On Monday, January 7, 1822, an event took place that would have enormous importance for the Islands. Standing beside a printing press in a grass-roofed hut, and observed by an American printer, shipmasters, missionaries, and traders, Chief Ke‘eaumoku put his hand on the press lever, exerted pressure, and printed wet black syllables in Hawaiian and English. These were the first printed pages created in Hawai‘i for an eight-page speller to be used in Hawaiian schools sponsored by the Protestant Mission.
Printer Elisha Loomis was in charge of the enterprise. He had arrived with the first company of missionaries in 1820. From upstate New York, the twenty-year-old printing apprentice had been released by his “master” to the mission. Loomis brought the old wood and iron contraption and two years to give written form to the oral Hawaiian language. On that fateful Monday, in the grass hut on mission grounds—at the present South King and Kawaiaha‘o Streets—Loomis inked the form, put a sheet of paper in place, and readied the press for the Maui chief.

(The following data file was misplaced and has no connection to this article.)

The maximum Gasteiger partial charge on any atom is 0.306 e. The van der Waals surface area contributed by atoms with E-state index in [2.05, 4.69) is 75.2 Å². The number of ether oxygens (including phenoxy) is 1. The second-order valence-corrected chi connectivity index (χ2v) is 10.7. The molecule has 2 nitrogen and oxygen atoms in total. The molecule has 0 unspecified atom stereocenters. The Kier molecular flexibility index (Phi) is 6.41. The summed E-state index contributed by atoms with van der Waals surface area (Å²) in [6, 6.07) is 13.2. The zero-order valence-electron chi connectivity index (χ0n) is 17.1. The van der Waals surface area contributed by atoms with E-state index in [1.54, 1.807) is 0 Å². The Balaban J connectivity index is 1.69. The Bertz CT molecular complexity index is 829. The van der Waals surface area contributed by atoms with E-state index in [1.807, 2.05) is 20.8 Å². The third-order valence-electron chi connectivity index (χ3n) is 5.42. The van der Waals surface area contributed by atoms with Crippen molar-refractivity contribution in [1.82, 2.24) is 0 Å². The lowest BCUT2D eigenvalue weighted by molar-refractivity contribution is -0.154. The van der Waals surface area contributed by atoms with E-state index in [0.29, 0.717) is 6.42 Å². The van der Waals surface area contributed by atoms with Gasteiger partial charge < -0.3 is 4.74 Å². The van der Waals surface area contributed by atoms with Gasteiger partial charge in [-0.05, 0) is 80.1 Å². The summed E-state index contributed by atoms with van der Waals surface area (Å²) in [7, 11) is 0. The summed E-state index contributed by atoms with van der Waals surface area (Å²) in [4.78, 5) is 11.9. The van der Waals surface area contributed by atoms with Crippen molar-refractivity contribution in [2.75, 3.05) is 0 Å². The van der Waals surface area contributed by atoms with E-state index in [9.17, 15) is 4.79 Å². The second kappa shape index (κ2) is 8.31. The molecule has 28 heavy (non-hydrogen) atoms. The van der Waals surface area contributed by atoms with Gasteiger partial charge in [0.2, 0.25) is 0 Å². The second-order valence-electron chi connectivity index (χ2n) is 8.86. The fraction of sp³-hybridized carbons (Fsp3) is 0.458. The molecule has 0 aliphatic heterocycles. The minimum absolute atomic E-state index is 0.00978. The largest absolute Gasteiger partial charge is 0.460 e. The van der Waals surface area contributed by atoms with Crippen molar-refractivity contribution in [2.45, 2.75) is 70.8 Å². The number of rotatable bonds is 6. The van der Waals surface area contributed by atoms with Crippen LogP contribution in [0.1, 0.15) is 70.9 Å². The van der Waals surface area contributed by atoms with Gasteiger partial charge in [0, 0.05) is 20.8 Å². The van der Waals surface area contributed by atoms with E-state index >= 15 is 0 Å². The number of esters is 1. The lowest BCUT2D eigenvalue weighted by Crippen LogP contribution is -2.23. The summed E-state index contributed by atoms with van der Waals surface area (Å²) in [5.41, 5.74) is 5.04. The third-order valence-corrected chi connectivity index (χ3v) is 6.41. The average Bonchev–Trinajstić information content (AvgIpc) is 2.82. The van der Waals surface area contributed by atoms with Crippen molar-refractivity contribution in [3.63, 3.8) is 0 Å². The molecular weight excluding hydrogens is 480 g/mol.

Print, the oldest of the industrial processes, is a revolutionary technology that has altered environments wherever it has been introduced. Native Hawaiians immediately perceived the importance of “palapala”—to write or send a message. “Makai”—“good”—exclaimed Chief Ke‘eaumoku, to thus begin the torrent of print communications that we have today.
By Helen G. Chapin